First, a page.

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CNN Larry King Live

America's New War: Panel Discusses Retaliation, Airport Security Measures

Aired September 25, 2001 - 21:00   ET



GEORGE W. BUSH, PRESIDENT OF THE UNITED STATES: We are focused on justice. And we are going to get justice.


LARRY KING, HOST: Tonight, tough words from President Bush. But can the United States really wipe out terrorism? And when, if ever. will Americans feel safe again? In Washington, Senator Bob Graham, chair of the Senate Select Intelligence Committee, and the vice chair of that committee, Senator Richard Shelby.

Also in Washington, he has seen the horrors of war firsthand, senator John McCain. And amid reports of more security breaches, is it safe to fly? Airline Pilots Association head Duane Woerth in Washington. From Gloucester, Massachusetts former American Airline Chairman Robert Crandall.

In London, Virgin Airlines head, Richard Branson. And from Columbus, Ohio, aviation safety expert Mary Schiavo. Also in Washington, what you can do to stay safe. Former Secret Service agent, Chuck Vance. And finally, her music is striking a chord with Americans everywhere, from Los Angeles, singer Martina Mcbride. They are all next on LARRY KING LIVE.

Lots of show tonight, but first the headlines: Saudi Arabia has severed is ties with the Taliban. Osama bin Laden's organization warns against striking him or any place in Afghanistan. And the Pentagon has issued orders to call up nearly 2,000 more reservists including combat communications intelligence personnel, and military police.

We begin in Washington, with Senator Bob Graham and Senator Richard Shelby, the chair and vice chair respectively of Select Intelligence Committee of the Senate. Senator Graham, what do you make of the fact that Saudi Arabia drops ties with the Taliban on the same day the Al Qaeda, the bin Laden group, says that Americans and Jews will be targeted if they are targeted?

SEN. BOB GRAHAM (D-FL), CHMN, SELECT INTELLIGENCE COMMITTEE: Larry, first, let me say something about the question of Americans returning to normalcy. I think that it is important that we begin to re-establish our lives as they were before September 11.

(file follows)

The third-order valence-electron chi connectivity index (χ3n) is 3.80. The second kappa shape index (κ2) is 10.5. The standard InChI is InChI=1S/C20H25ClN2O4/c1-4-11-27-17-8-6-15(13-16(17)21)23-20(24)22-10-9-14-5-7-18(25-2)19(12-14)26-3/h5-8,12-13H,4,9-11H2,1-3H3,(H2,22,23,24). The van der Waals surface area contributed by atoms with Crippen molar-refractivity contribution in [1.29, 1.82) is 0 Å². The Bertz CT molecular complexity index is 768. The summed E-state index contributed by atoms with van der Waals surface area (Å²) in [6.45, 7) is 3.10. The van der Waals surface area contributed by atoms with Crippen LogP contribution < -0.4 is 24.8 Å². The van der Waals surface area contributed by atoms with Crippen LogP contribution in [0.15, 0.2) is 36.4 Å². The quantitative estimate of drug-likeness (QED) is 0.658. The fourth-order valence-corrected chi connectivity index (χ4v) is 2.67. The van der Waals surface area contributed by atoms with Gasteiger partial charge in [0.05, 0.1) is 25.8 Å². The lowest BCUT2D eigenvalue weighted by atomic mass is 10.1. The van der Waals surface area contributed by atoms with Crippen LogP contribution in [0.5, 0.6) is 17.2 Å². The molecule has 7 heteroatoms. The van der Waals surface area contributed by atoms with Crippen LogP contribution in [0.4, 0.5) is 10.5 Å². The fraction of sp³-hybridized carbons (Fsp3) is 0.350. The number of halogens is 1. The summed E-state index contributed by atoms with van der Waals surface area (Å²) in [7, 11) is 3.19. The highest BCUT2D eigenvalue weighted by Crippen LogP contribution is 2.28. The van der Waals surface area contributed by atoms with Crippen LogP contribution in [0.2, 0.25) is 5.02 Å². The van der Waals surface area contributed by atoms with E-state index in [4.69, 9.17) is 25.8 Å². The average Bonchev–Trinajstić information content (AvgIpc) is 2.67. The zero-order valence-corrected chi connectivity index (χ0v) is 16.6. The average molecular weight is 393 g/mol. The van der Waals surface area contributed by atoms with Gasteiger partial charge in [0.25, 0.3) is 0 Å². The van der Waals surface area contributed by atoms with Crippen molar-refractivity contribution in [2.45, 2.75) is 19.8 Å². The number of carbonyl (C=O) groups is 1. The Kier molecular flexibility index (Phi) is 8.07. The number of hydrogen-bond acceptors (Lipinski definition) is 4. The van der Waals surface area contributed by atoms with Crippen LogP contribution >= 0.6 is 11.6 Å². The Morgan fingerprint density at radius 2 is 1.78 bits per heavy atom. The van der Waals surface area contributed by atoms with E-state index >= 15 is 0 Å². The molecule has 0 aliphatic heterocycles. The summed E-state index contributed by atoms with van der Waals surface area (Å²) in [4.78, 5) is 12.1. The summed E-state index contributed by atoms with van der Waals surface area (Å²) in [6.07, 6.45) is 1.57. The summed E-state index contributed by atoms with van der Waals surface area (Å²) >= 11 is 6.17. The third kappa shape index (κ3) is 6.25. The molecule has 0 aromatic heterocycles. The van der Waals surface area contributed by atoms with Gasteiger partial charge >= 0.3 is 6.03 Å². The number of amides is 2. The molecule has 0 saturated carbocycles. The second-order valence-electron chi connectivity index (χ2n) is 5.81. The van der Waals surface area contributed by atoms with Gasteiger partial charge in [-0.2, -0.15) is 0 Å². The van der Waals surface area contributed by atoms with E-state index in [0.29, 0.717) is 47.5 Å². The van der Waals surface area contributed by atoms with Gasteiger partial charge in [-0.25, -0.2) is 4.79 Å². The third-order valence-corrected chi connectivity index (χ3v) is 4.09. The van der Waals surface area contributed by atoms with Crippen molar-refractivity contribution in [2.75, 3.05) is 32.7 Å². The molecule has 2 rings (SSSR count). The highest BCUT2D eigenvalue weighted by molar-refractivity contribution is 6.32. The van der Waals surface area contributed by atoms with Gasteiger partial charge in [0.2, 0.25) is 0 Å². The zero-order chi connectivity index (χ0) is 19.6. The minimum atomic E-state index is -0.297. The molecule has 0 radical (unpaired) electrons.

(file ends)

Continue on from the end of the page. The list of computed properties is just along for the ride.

Yes, with some additional caution and care, but life must go on. I particularly want to encourage people to overcome their concerns about aviation. I have flown on four commercial flights in last 10 days, and frankly, I feel it is safer now than probably at any time in recent history.

KING: We have a major panel on that, following in a little while, to discuss it, but what about that the counter threat by bin Laden group?

GRAHAM: I think what it says is that the small group of friends that Afghanistan and bin Laden had are rapidly falling way. The only country in the world today which has a diplomatic relationship with Afghanistan is Pakistan, and they are withdrawing their people from their embassy in Kabul.

So, we are accomplishing an early objective of our international coalition, which is to isolate Afghanistan, and bin Laden.

KING: Senator Shelby, does the counter threat worry you?

SEN. RICHARD SHELBY, SELECT INTELLIGENCE COMMITTEE: Well, I think we all have to be concerned about threats. But we have got to check them out, and I hope that we will react to it in a positive way. But he is -- has issued some threats but he also obviously has done some deeds, some dastardly deeds worse than that around the world and in America recently, or his groups have.

I think you have to be on alert. You cannot take a threat, now, at any time from this group as an idle threat.

KING: Senator Graham, what about anti terrorism package? There is some opposition to it in the Congress.

GRAHAM: Yes, Larry. We are going to look very carefully at that. The package has been divided into two pieces: That which relates primarily to criminal justice, which would be handled by the Judiciary Committee, and that which involves intelligence, Senator Shelby and I will be reviewing in the Senate Intelligence Committee.